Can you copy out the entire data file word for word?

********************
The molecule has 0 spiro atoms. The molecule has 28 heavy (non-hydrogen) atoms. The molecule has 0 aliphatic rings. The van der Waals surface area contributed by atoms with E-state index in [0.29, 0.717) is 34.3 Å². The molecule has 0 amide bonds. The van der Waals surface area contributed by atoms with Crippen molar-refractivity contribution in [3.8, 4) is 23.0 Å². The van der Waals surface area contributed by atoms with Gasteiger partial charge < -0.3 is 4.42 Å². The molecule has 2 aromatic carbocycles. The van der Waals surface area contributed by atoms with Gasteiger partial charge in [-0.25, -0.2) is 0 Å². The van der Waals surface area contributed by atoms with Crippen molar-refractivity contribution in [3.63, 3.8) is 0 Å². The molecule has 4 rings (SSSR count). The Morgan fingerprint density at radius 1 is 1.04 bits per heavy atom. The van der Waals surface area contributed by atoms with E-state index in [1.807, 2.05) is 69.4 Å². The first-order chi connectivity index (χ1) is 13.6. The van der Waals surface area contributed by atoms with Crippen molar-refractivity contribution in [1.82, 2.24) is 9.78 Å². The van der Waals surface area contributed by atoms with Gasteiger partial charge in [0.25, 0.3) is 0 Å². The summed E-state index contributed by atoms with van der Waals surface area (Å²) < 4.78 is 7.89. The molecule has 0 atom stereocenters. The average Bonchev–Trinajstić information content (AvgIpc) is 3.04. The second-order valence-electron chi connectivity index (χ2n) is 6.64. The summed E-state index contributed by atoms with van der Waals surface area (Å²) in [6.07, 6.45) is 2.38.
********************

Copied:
The molecule has 0 spiro atoms. The molecule has 28 heavy (non-hydrogen) atoms. The molecule has 0 aliphatic rings. The van der Waals surface area contributed by atoms with E-state index in [0.29, 0.717) is 34.3 Å². The molecule has 0 amide bonds. The van der Waals surface area contributed by atoms with Crippen molar-refractivity contribution in [3.8, 4) is 23.0 Å². The van der Waals surface area contributed by atoms with Gasteiger partial charge < -0.3 is 4.42 Å². The molecule has 2 aromatic carbocycles. The van der Waals surface area contributed by atoms with Gasteiger partial charge in [-0.25, -0.2) is 0 Å². The van der Waals surface area contributed by atoms with Crippen molar-refractivity contribution in [3.63, 3.8) is 0 Å². The molecule has 4 rings (SSSR count). The Morgan fingerprint density at radius 1 is 1.04 bits per heavy atom. The van der Waals surface area contributed by atoms with E-state index in [1.807, 2.05) is 69.4 Å². The first-order chi connectivity index (χ1) is 13.6. The van der Waals surface area contributed by atoms with Crippen molar-refractivity contribution in [1.82, 2.24) is 9.78 Å². The van der Waals surface area contributed by atoms with Gasteiger partial charge in [0.25, 0.3) is 0 Å². The summed E-state index contributed by atoms with van der Waals surface area (Å²) < 4.78 is 7.89. The molecule has 0 atom stereocenters. The average Bonchev–Trinajstić information content (AvgIpc) is 3.04. The second-order valence-electron chi connectivity index (χ2n) is 6.64. The summed E-state index contributed by atoms with van der Waals surface area (Å²) in [6.07, 6.45) is 2.38.